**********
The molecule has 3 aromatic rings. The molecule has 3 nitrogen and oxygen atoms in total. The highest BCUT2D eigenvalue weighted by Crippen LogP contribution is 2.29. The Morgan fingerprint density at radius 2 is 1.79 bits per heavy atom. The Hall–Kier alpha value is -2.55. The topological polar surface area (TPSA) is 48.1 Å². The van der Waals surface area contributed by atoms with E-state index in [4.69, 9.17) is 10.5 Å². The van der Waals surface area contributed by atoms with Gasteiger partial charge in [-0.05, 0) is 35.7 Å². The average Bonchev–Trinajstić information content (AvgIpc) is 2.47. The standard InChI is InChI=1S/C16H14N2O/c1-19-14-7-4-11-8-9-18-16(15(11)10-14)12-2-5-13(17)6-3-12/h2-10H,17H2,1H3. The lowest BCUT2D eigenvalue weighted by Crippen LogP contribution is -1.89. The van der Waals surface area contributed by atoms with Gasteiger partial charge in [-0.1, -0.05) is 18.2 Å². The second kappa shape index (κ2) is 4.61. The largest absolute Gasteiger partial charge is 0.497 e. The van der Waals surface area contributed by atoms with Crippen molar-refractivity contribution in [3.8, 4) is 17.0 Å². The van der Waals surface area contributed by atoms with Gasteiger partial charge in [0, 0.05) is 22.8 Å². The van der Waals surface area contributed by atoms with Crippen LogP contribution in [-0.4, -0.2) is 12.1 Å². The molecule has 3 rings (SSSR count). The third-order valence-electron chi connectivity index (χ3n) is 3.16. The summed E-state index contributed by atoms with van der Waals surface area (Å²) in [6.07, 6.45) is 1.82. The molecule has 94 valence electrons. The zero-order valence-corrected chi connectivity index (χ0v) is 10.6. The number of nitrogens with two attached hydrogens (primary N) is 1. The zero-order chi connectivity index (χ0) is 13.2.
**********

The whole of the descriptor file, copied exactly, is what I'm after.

The molecule has 3 aromatic rings. The molecule has 3 nitrogen and oxygen atoms in total. The highest BCUT2D eigenvalue weighted by Crippen LogP contribution is 2.29. The Morgan fingerprint density at radius 2 is 1.79 bits per heavy atom. The Hall–Kier alpha value is -2.55. The topological polar surface area (TPSA) is 48.1 Å². The van der Waals surface area contributed by atoms with E-state index in [4.69, 9.17) is 10.5 Å². The van der Waals surface area contributed by atoms with Gasteiger partial charge in [-0.05, 0) is 35.7 Å². The average Bonchev–Trinajstić information content (AvgIpc) is 2.47. The standard InChI is InChI=1S/C16H14N2O/c1-19-14-7-4-11-8-9-18-16(15(11)10-14)12-2-5-13(17)6-3-12/h2-10H,17H2,1H3. The lowest BCUT2D eigenvalue weighted by Crippen LogP contribution is -1.89. The van der Waals surface area contributed by atoms with Gasteiger partial charge in [-0.1, -0.05) is 18.2 Å². The second kappa shape index (κ2) is 4.61. The largest absolute Gasteiger partial charge is 0.497 e. The van der Waals surface area contributed by atoms with Crippen molar-refractivity contribution in [3.8, 4) is 17.0 Å². The van der Waals surface area contributed by atoms with Gasteiger partial charge in [0, 0.05) is 22.8 Å². The van der Waals surface area contributed by atoms with Crippen LogP contribution in [-0.4, -0.2) is 12.1 Å². The molecule has 3 rings (SSSR count). The third-order valence-electron chi connectivity index (χ3n) is 3.16. The summed E-state index contributed by atoms with van der Waals surface area (Å²) in [6.07, 6.45) is 1.82. The molecule has 94 valence electrons. The zero-order valence-corrected chi connectivity index (χ0v) is 10.6. The number of nitrogens with two attached hydrogens (primary N) is 1. The zero-order chi connectivity index (χ0) is 13.2.